Clinton will seek a reboot against Sanders on debate stage – Los Angeles Times

Hillary Clinton and Bernie Sanders meet in Milwaukee on Thursday night for a high-stakes debate that will give the Democrats‘ putative front-runner her first opportunity after a decisive rejection in New Hampshire to put to rest growing concerns about her candidacy.

Clinton is likely to use the debate stage to aggressively attack Sanders’ record, making the case that he has not been held to the same scrutiny as she has and that he wouldn’t be able to withstand it.

If so, the event will stand out from many of the other match-ups between the Democratic candidates, which Clinton treated more as warm-ups for the jousting to come with a Republican nominee than true contests for the Democratic nomination.

TRAIL GUIDE: All the latest news on the 2016 presidential campaign >>

After the New Hampshire loss, however, Clinton now faces a very real threat that she may not win her party’s nod.

The 22-percentage-point rout in New Hampshire was a startling wake-up call to the Clinton campaign and put Sanders in position to compete in states Clinton had already appeared to own. Clinton needs to reassure anxious backers that the embarrassing defeat on Tuesday was a one-off and not the first warning of a dowward spiral.

Clinton will be looking to cast doubt on the image Sanders has cultivated of himself as a politician who refuses to follow the rules of the Washington establishment. She is apt to argue that his disavowal of big donations from Wall Street, negative campaigning and dealmaking ring hollow. Her supporters have pointed to some of the campaign tactics the senator has engaged in, the swank Democratic Party fundraisers he participated in and some of the votes he has cast in Congress.

But nobody anticipates that Sanders will wither under the attacks. The Vermont senator has proven an unexpectedly tough rival for the more experienced Clinton on the debate stage, carefully calibrating his responses to Clinton’s attacks instead of getting rattled by them.

He consistently returns to the same message, which has served him well throughout the campaign: There is an unconscionable amount of corporate money in politics, it has led to an economy rigged against the middle class, and Hillary Clinton is one of the country’s biggest recipients of that corrupt cash.

Issues of race are likely to figure prominently in the exchanges. The candidates already are fiercely competing to win votes in Nevada and South Carolina, the two states that will hold nominating elections before the close of the month. In South Carolina, blacks now account for the majority of voters in the Democratic primary; Nevada has a large Latino population, and in 2008 Latinos made up nearly one-in-three voters in the state’s caucuses.

While the candidates generally take the same positions on immigration, police brutality, voting rights, environmental justice and other issues of particular concern to blacks and Latinos, Clinton is far better known in communities of color, and polls suggest she holds a substantial lead over Sanders in them.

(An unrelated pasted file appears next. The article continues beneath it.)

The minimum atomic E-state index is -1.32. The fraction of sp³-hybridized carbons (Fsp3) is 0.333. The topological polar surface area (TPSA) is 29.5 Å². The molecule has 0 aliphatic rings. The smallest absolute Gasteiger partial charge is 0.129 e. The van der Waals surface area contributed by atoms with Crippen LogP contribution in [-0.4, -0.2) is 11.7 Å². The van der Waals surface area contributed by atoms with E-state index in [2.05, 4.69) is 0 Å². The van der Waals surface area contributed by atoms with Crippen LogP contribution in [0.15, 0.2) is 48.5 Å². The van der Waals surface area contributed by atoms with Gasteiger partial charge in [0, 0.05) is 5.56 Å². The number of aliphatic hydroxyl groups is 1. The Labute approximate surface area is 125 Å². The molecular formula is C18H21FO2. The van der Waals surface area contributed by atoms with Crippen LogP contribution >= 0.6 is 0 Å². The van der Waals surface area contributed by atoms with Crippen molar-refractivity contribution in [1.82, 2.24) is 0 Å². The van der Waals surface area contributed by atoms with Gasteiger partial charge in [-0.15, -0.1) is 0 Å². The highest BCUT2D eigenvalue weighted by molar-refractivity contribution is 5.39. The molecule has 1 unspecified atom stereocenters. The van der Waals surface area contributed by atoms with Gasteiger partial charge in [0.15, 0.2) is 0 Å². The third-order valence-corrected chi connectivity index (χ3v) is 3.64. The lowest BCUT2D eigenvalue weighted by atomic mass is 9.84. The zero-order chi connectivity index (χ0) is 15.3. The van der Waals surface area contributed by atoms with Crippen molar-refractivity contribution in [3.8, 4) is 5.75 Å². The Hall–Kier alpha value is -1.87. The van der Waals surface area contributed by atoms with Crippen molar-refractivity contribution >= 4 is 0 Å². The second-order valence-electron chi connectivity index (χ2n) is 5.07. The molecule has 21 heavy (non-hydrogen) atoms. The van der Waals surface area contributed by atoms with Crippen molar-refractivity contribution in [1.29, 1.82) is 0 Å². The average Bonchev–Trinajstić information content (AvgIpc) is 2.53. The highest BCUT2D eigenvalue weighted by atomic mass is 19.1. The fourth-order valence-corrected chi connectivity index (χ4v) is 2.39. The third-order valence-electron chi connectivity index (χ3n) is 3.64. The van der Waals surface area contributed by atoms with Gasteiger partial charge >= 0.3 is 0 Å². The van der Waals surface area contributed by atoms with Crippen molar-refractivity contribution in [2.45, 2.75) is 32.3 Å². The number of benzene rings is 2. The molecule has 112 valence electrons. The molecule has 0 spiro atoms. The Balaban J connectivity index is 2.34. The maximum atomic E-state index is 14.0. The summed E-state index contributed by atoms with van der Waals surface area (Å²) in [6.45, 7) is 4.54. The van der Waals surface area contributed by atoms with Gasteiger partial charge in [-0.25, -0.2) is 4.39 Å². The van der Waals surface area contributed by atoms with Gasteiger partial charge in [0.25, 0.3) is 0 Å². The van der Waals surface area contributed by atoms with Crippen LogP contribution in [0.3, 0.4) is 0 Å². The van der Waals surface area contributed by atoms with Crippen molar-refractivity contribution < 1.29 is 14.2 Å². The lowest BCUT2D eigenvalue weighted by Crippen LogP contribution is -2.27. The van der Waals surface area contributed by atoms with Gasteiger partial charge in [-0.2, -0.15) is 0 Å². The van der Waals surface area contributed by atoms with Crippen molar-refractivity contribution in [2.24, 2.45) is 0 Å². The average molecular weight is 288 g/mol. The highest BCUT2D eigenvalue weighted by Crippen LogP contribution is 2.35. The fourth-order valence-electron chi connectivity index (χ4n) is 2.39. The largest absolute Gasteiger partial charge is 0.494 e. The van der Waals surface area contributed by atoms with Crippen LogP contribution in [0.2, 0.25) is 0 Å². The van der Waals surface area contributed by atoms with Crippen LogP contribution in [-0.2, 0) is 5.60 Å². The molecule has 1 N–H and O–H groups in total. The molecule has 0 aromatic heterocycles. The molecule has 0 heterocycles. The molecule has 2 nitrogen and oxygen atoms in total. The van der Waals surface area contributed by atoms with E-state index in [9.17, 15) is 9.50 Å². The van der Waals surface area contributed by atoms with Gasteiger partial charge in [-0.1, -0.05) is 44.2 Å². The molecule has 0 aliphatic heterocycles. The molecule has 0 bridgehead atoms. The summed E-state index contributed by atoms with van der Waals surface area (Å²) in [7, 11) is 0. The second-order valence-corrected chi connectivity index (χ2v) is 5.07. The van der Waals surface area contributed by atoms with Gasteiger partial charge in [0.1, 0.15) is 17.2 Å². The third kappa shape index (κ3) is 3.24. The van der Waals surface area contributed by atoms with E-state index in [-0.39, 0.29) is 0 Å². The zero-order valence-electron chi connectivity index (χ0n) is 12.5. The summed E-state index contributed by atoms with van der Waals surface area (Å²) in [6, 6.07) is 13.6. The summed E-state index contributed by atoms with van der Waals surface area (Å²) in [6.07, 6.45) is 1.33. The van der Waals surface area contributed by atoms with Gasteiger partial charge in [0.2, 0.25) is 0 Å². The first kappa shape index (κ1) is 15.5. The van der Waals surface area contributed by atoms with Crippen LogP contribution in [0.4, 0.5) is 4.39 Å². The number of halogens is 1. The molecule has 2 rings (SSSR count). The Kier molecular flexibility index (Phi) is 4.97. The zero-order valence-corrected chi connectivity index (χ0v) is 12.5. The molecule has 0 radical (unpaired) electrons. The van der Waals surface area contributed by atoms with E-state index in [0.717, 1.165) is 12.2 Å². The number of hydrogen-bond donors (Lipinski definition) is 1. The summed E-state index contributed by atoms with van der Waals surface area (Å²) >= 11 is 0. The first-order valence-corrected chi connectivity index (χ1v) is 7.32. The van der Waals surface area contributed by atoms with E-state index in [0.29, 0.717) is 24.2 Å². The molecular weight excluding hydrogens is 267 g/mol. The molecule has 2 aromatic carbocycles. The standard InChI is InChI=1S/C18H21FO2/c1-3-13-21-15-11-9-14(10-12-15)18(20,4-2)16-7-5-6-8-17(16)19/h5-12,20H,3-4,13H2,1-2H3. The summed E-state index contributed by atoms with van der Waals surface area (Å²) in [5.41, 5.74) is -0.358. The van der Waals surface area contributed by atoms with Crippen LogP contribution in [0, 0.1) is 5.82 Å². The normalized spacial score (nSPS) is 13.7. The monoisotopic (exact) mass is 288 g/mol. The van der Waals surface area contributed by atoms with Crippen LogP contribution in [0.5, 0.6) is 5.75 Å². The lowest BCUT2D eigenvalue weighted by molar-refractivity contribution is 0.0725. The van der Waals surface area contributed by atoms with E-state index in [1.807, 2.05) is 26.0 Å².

Leading up to the debate, Clinton’s campaign attacked Sanders as a Johnny-come-lately on civil rights issues, saying Clinton was on the front lines of major fights while Sanders was at best an obscure backbencher.

Clinton has boosted her profile as a civil rights crusader lately by taking a leading role in demanding justice for the citizens of Flint, Mich., a low-income, majority African American city whose residents have been poisoned by lead in their drinking water. Hours before the debate, the Congressional Black Caucus political action committee formally endorsed Clinton.

But Sanders will make the case that his economic proposals — which include free tuition for public colleges nationwide, guaranteed government-funded healthcare and a $15 minimum wage — would do significantly more for economically disadvantaged minorities than Clinton’s more moderate plans.

In their last confrontation, which took place days before the voting in New Hampshire, the two clashed over the definition of “progressive.” Clinton accused Sanders of essentially hijacking the term, by defining it so restrictively that President Obama and Vice President Biden would not qualify because they have accepted campaign contributions from financial interests and championed the Pacific trade deal reviled by organized labor.

Clinton demanded that Sanders explain how even he qualifies under his own definition, given his history of voting against some gun safety rules. Clinton will be looking for opportunities to return to the gun issue again.

She may also look to critique Sanders’ proposal to create a European-style, government-run healthcare system for all Americans. Clinton and other leading Democrats, including House Minority Leader Nancy Pelosi of San Francisco, have warned that idea has no chance of succeeding in Congress.

But the healthcare issue is also potentially treacherous territory for Clinton since in the past she has backed a system not far from what Sanders envisions. The issue also gives Sanders yet another opportunity to rail against the billions of dollars in campaign contributions and lobbying fees spent by big pharmaceutical firms and insurance companies and to question whether their influence over the political system is the reasons tens of millions of Americans are still uninsured or underinsured.

Beyond Sanders and Clinton, the person whose presence is most likely to be most felt in the debate is someone who won’t be in the room — Obama. The president’s name is sure to be brought up repeatedly, particularly by Clinton. She has made the case that she is the best positioned to carry on the president’s legacy.

Comments

Write a Reply or Comment:

Your email address will not be published.*